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Historicizing Theory
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Historicizing Theory provides the first serious examination of contemporary theory in relation to the various twentieth-century historical and political contexts out of which it emerged. Theory—a broad category that is often used to encompass theoretical approaches as varied as deconstruction, New Historicism, and postcolonialism—has often been derided as a mere “relic” of the 1960s. In order to move beyond such a simplistic assessment, the essays in this volume examine such important figures as Harold Bloom, Paul de Man, Jacques Derrida, Michel Foucault, Stephen Greenblatt, and Edward Said, situating their work in a variety of contexts inside and outside of the 1960s, including World War II, the Holocaust, the Algerian civil war, and the canon wars of the 1980s. In bringing us face-to-face with the history of theory, Historicizing Theory recuperates history for theory and asks us to confront some of the central issues and problems in literary studies today.

Table of Contents

  1. Cover
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  1. Frontmatter
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  1. Historicizing Theory
  2. pp. i-iv
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  1. CONTENTS
  2. pp. v-vi
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  1. ACKNOWLEDGMENTS
  2. p. vii
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  1. INTRODUCTION: The Resistance to Historicizing Theory
  2. pp. 1-16
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  1. 1. The Holocaust, French Poststructuralism, the American Literary Academy, and Jewish Identity Poetics
  2. pp. 17-47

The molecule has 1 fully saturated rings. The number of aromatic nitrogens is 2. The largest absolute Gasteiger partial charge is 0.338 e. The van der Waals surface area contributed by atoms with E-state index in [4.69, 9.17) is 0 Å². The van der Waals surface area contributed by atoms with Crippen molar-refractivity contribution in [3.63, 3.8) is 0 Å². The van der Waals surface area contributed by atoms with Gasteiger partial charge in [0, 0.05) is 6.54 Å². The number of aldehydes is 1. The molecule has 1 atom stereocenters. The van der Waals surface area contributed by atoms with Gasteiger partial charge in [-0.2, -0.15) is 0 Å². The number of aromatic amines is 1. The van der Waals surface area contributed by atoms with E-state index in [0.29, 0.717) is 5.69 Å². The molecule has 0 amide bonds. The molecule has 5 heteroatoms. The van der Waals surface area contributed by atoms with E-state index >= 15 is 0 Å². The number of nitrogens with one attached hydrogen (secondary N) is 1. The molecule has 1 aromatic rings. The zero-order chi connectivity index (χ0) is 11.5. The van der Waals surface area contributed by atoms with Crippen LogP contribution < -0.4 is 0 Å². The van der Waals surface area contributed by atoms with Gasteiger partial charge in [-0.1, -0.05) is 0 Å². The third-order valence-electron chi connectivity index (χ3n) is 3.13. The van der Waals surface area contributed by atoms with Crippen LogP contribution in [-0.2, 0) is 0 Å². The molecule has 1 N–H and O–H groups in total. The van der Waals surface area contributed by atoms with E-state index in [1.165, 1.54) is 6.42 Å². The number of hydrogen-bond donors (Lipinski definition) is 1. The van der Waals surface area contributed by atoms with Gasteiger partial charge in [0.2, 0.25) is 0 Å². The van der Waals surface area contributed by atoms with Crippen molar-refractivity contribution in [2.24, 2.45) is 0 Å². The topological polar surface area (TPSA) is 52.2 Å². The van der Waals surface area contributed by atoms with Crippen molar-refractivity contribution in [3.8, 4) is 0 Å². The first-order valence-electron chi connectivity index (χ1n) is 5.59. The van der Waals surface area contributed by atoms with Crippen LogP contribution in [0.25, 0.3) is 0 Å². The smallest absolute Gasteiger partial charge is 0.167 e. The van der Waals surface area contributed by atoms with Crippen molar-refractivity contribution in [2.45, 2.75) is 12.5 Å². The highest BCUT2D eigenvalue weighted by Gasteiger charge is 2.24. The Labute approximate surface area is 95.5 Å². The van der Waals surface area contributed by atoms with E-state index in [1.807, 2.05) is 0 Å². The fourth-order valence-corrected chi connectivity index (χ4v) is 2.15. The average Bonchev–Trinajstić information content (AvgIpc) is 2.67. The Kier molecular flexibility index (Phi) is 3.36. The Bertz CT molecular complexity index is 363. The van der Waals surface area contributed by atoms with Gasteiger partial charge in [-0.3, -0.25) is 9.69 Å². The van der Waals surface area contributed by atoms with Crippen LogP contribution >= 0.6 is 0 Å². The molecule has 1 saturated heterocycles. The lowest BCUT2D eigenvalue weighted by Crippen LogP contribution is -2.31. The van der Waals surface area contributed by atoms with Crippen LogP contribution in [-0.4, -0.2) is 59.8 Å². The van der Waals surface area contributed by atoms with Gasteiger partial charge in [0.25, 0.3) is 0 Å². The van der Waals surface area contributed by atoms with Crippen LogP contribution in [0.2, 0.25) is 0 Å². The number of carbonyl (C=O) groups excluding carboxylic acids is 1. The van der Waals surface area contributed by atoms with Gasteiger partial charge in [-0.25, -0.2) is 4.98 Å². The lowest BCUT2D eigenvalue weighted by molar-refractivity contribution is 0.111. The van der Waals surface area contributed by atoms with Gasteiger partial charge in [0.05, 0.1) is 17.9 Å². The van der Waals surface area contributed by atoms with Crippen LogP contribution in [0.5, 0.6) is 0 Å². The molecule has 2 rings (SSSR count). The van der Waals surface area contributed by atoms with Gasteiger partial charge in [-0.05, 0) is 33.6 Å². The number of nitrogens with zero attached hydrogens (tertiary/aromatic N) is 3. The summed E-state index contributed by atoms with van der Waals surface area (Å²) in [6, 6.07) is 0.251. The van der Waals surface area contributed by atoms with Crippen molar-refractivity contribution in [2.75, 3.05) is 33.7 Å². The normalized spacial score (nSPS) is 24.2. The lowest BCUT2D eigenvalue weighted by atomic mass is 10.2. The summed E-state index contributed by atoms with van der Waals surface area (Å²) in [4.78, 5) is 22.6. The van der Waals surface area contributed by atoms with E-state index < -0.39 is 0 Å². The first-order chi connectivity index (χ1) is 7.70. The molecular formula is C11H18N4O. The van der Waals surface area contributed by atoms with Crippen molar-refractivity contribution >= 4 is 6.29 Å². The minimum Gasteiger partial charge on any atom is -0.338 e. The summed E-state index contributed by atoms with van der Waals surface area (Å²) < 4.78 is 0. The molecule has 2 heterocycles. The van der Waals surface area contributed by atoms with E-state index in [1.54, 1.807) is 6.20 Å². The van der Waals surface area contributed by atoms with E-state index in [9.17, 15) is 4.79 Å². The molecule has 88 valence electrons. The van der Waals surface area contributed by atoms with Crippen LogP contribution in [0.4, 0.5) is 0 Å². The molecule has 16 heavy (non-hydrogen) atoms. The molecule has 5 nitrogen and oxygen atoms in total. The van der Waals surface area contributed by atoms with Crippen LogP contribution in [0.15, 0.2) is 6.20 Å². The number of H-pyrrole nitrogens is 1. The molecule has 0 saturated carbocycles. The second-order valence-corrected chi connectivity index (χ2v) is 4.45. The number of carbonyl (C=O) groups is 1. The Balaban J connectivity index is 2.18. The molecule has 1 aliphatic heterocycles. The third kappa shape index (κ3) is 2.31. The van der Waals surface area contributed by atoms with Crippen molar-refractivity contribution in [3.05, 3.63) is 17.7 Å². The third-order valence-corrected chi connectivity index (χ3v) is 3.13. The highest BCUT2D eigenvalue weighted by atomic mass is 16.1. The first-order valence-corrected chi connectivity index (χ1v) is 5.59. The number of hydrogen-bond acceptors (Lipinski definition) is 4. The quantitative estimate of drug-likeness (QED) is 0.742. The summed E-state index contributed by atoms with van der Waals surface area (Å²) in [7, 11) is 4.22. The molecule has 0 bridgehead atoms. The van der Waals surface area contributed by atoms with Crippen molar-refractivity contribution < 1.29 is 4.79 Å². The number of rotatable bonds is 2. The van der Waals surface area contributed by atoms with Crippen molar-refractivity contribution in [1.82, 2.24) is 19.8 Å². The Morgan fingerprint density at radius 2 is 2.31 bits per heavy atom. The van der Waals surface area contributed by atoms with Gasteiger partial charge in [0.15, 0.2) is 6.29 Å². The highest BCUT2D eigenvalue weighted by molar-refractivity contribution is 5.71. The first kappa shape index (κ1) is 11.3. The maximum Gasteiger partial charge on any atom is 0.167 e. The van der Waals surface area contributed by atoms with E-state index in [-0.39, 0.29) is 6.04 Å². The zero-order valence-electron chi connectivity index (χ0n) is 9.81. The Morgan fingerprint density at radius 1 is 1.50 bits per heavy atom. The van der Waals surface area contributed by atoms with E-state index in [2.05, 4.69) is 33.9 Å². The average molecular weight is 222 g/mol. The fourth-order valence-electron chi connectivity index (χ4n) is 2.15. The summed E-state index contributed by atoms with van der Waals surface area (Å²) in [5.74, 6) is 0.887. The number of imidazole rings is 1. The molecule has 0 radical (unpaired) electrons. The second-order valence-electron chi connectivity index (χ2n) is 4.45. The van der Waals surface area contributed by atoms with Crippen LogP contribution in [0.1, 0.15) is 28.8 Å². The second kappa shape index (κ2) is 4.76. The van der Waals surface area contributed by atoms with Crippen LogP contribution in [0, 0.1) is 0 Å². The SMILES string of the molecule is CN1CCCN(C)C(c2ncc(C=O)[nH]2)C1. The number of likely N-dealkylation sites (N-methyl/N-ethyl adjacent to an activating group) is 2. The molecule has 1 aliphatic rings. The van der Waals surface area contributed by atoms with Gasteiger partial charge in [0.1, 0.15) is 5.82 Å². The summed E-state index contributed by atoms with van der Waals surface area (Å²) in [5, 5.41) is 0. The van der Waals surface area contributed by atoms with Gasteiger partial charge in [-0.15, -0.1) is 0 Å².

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  1. 2. Michel Foucault and the Specter of War
  2. pp. 49-67
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  1. 3. Historicizing Paul de Man’s Master Trope Prosopopeia: Belgium’s Trauma of 1940, the Nazi Volkskörper, and Versions of the Allegorical Body Politic
  2. pp. 69-97
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  1. 4. “Nostalgeria” and “Structure, Sign, and Play in the Discourse of the Human Sciences”
  2. pp. 99-111
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  1. 5. Jean Baudrillard and May ’68: An Acoustic Archaeology
  2. pp. 113-135
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  1. 6. Stephen Greenblatt’s “X”-Files: The Rhetoric of Containment and Invasive Disease in “Invisible Bullets” and “The Sources of Soviet Conduct”
  2. pp. 137-157
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  1. 7. New Historicizing the New Historicism; or, Did Stephen Greenblatt Watch the Evening News in Early 1968?
  2. pp. 159-189
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  1. 8. The End of Culture
  2. pp. 191-208
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  1. 9. Literature, Incorporated: Harold Bloom, Theory, and the Canon
  2. pp. 209-233
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  1. 10. The Sixties, the New Left, and the Emergence of Cultural Studies in the United States
  2. pp. 235-254
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  1. 11. The Postcolonial Godfather
  2. pp. 255-275
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  1. 12. The Spectrality of the Sixties
  2. pp. 277-299
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  1. 13. Afterword: Historicism and Its Limits
  2. pp. 301-314
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  1. CONTRIBUTORS
  2. pp. 315-317
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  1. INDEX
  2. pp. 319-324
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